While some neighbours might disapprove, there are circumstances that might make it acceptable to paint the front of your house a different colour from the other sides. Perhaps you want to paint your Victorian house in an authentic colour scheme but don't want to have to paint all sides in such a time-consuming, strictly historical manner. Or you may want to paint your house in a colour that might be very appropriate for the front because of a special landscape design, but it's not so good for the back. Like any house painting job, preparation and technique are keys to a satisfactory result.
Prep the painting surface by scraping any loose paint from the siding. Use a steel wire paint-scraping brush with a scraper blade on the opposite end of the tool. Wear protective eye wear and a nose-and-mouth mask guard while scraping the old paint.
Wash the front of the house with a power water sprayer. Let it dry completely.
Prime the siding and trims with a good exterior primer product and a brush or spray applicator. Priming often can reduce the need to apply two or more coats of paint, particularly when painting light over dark colours. Priming also will help fill in any uneven surfaces produced by scraping and will make your paint job last longer. Let the primer dry.
Paint the house in the major colour first, working from the top of the house down to the ground level. Choose the major colour with some thought about the other sides of the house, especially if the sides are some other colour than white. If the other sides are a solid colour, a white, off-white, or grey colour might be best for the front. Let the paint dry over a 24-hour period.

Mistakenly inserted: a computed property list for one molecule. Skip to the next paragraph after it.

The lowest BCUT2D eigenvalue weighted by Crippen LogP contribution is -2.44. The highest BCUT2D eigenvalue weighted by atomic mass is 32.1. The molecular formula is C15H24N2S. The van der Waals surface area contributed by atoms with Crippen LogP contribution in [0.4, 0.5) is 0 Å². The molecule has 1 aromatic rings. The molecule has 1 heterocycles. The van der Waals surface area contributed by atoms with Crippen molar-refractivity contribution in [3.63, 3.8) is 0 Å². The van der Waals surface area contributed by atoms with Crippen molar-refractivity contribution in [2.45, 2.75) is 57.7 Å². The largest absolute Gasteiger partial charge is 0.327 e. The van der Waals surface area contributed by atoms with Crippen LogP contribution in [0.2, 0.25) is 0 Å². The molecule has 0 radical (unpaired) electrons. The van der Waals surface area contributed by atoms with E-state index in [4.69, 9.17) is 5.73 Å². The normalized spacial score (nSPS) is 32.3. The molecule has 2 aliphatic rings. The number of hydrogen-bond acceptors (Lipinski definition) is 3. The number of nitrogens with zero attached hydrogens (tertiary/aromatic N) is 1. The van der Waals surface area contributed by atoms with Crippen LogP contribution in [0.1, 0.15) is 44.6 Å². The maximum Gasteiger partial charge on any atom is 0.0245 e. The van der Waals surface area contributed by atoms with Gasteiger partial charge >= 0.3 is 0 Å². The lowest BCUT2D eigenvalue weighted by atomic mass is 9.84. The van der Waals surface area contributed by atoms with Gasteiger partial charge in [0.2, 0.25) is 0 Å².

Take care of any trim work. Use a colour that relates to the colour of the sides and back of the house, if possible. For example, if the sides and back of the house are white, use white for the trim colours on the front of the house. Mask previously painted areas that you want to protect. Work from the top of the house down to the ground level.
Paint other trim work around the other sides of the house using the new front trim colour, if possible. This will help unify your paint scheme for the whole house, even though the front of the house is a different colour from the other sides. Use good colour judgment though. If the sides of your house are dark green, for example, and your new front trim is red (on a new white background perhaps), don't paint the trim on the sides or back of the house red -- the result of combining red and green is too much of a contrast.
Introduce elements of colour to help balance two different colour schemes. If your house is white on three sides, but blue on the front now, add white awnings or white garden furniture to the front. If your house is blue on the sides but white on the front, add blue awnings to match or blue accessories to unify the two colour schemes.
Use clear plastic tarpaulins over landscaping elements to protect them from paint. Use ground levelling boards or sheets of plywood under the feet of ladders and scaffolds.
Tips and warnings
- Introduce elements of colour to help balance two different colour schemes. If your house is white on three sides, but blue on the front now, add white awnings or white garden furniture to the front. If your house is blue on the sides but white on the front, add blue awnings to match or blue accessories to unify the two colour schemes.
- Use clear plastic tarpaulins over landscaping elements to protect them from paint. Use ground levelling boards or sheets of plywood under the feet of ladders and scaffolds.
Things you need
- Paint scraping brush
- Protective eyewear
- Nose and mouth mask
- Ladder or scaffolding
- Power water sprayer
- Primer paint
- Spray applicator (optional)
- Main paint colour
- Trim paint colour